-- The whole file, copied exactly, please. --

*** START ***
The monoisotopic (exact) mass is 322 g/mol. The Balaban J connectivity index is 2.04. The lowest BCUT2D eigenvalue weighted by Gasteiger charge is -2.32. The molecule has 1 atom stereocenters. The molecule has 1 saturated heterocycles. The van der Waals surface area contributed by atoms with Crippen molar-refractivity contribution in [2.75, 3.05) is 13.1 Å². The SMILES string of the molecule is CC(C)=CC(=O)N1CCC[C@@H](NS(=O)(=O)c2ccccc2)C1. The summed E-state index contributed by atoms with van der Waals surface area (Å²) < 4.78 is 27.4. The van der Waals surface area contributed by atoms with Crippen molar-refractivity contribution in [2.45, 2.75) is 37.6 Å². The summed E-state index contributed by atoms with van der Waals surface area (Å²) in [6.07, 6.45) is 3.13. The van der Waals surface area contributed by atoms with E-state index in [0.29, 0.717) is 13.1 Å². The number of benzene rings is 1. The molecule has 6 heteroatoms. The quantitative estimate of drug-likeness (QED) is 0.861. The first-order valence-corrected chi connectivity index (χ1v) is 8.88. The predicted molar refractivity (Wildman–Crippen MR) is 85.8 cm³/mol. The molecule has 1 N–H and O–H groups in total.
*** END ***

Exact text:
The monoisotopic (exact) mass is 322 g/mol. The Balaban J connectivity index is 2.04. The lowest BCUT2D eigenvalue weighted by Gasteiger charge is -2.32. The molecule has 1 atom stereocenters. The molecule has 1 saturated heterocycles. The van der Waals surface area contributed by atoms with Crippen molar-refractivity contribution in [2.75, 3.05) is 13.1 Å². The SMILES string of the molecule is CC(C)=CC(=O)N1CCC[C@@H](NS(=O)(=O)c2ccccc2)C1. The summed E-state index contributed by atoms with van der Waals surface area (Å²) < 4.78 is 27.4. The van der Waals surface area contributed by atoms with Crippen molar-refractivity contribution in [2.45, 2.75) is 37.6 Å². The summed E-state index contributed by atoms with van der Waals surface area (Å²) in [6.07, 6.45) is 3.13. The van der Waals surface area contributed by atoms with E-state index in [0.29, 0.717) is 13.1 Å². The number of benzene rings is 1. The molecule has 6 heteroatoms. The quantitative estimate of drug-likeness (QED) is 0.861. The first-order valence-corrected chi connectivity index (χ1v) is 8.88. The predicted molar refractivity (Wildman–Crippen MR) is 85.8 cm³/mol. The molecule has 1 N–H and O–H groups in total.